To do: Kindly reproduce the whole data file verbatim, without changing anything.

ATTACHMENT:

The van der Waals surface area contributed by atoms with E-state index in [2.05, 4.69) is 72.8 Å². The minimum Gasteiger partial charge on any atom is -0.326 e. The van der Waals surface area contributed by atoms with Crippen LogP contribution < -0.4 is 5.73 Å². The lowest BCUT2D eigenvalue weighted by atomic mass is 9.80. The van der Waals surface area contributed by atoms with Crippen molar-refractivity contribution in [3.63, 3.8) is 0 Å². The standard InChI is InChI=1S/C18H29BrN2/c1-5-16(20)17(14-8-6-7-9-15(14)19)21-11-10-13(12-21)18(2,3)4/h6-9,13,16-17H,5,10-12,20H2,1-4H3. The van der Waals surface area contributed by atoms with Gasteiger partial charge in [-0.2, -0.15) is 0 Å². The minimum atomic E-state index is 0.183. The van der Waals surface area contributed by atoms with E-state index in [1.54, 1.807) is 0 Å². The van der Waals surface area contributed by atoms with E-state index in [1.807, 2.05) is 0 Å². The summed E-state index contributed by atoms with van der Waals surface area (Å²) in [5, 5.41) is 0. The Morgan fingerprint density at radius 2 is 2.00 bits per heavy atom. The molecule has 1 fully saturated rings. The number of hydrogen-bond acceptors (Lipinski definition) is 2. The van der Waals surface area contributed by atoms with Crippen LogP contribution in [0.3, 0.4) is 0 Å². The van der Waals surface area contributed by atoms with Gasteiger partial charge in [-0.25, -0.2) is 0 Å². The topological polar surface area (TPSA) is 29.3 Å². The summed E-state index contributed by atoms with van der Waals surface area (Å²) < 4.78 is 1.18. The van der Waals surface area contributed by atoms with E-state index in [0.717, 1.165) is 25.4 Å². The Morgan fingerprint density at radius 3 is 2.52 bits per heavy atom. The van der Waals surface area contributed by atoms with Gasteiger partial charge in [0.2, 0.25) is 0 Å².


The van der Waals surface area contributed by atoms with E-state index in [2.05, 4.69) is 72.8 Å². The minimum Gasteiger partial charge on any atom is -0.326 e. The van der Waals surface area contributed by atoms with Crippen LogP contribution < -0.4 is 5.73 Å². The lowest BCUT2D eigenvalue weighted by atomic mass is 9.80. The van der Waals surface area contributed by atoms with Crippen molar-refractivity contribution in [3.63, 3.8) is 0 Å². The standard InChI is InChI=1S/C18H29BrN2/c1-5-16(20)17(14-8-6-7-9-15(14)19)21-11-10-13(12-21)18(2,3)4/h6-9,13,16-17H,5,10-12,20H2,1-4H3. The van der Waals surface area contributed by atoms with Gasteiger partial charge in [-0.2, -0.15) is 0 Å². The minimum atomic E-state index is 0.183. The van der Waals surface area contributed by atoms with E-state index in [1.54, 1.807) is 0 Å². The van der Waals surface area contributed by atoms with E-state index in [1.807, 2.05) is 0 Å². The summed E-state index contributed by atoms with van der Waals surface area (Å²) in [5, 5.41) is 0. The Morgan fingerprint density at radius 2 is 2.00 bits per heavy atom. The molecule has 1 fully saturated rings. The number of hydrogen-bond acceptors (Lipinski definition) is 2. The van der Waals surface area contributed by atoms with Crippen LogP contribution in [0.3, 0.4) is 0 Å². The van der Waals surface area contributed by atoms with Gasteiger partial charge in [-0.25, -0.2) is 0 Å². The topological polar surface area (TPSA) is 29.3 Å². The summed E-state index contributed by atoms with van der Waals surface area (Å²) < 4.78 is 1.18. The van der Waals surface area contributed by atoms with E-state index in [0.717, 1.165) is 25.4 Å². The Morgan fingerprint density at radius 3 is 2.52 bits per heavy atom. The van der Waals surface area contributed by atoms with Gasteiger partial charge in [0.2, 0.25) is 0 Å².